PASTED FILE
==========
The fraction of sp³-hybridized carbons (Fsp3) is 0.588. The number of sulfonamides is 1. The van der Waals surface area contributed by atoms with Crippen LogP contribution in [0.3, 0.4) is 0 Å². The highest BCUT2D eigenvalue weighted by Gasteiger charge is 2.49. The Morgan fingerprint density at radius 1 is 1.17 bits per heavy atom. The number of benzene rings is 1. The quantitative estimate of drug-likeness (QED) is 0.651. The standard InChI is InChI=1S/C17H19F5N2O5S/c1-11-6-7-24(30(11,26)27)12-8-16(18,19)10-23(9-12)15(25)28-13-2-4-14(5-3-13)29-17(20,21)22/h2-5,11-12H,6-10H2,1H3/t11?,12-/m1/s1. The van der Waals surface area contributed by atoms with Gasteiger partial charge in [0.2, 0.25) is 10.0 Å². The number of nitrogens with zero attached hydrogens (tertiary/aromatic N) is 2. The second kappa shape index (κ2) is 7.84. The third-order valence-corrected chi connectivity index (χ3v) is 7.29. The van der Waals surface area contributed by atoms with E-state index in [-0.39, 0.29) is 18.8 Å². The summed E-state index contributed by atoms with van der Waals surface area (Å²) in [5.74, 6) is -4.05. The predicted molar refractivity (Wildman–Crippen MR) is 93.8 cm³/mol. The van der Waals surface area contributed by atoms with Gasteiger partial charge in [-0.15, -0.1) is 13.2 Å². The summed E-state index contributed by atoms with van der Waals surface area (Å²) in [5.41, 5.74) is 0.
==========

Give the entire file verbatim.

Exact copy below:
The fraction of sp³-hybridized carbons (Fsp3) is 0.588. The number of sulfonamides is 1. The van der Waals surface area contributed by atoms with Crippen LogP contribution in [0.3, 0.4) is 0 Å². The highest BCUT2D eigenvalue weighted by Gasteiger charge is 2.49. The Morgan fingerprint density at radius 1 is 1.17 bits per heavy atom. The number of benzene rings is 1. The quantitative estimate of drug-likeness (QED) is 0.651. The standard InChI is InChI=1S/C17H19F5N2O5S/c1-11-6-7-24(30(11,26)27)12-8-16(18,19)10-23(9-12)15(25)28-13-2-4-14(5-3-13)29-17(20,21)22/h2-5,11-12H,6-10H2,1H3/t11?,12-/m1/s1. The van der Waals surface area contributed by atoms with Gasteiger partial charge in [0.2, 0.25) is 10.0 Å². The number of nitrogens with zero attached hydrogens (tertiary/aromatic N) is 2. The second kappa shape index (κ2) is 7.84. The third-order valence-corrected chi connectivity index (χ3v) is 7.29. The van der Waals surface area contributed by atoms with E-state index in [-0.39, 0.29) is 18.8 Å². The summed E-state index contributed by atoms with van der Waals surface area (Å²) in [5.74, 6) is -4.05. The predicted molar refractivity (Wildman–Crippen MR) is 93.8 cm³/mol. The van der Waals surface area contributed by atoms with Gasteiger partial charge in [-0.15, -0.1) is 13.2 Å². The summed E-state index contributed by atoms with van der Waals surface area (Å²) in [5.41, 5.74) is 0.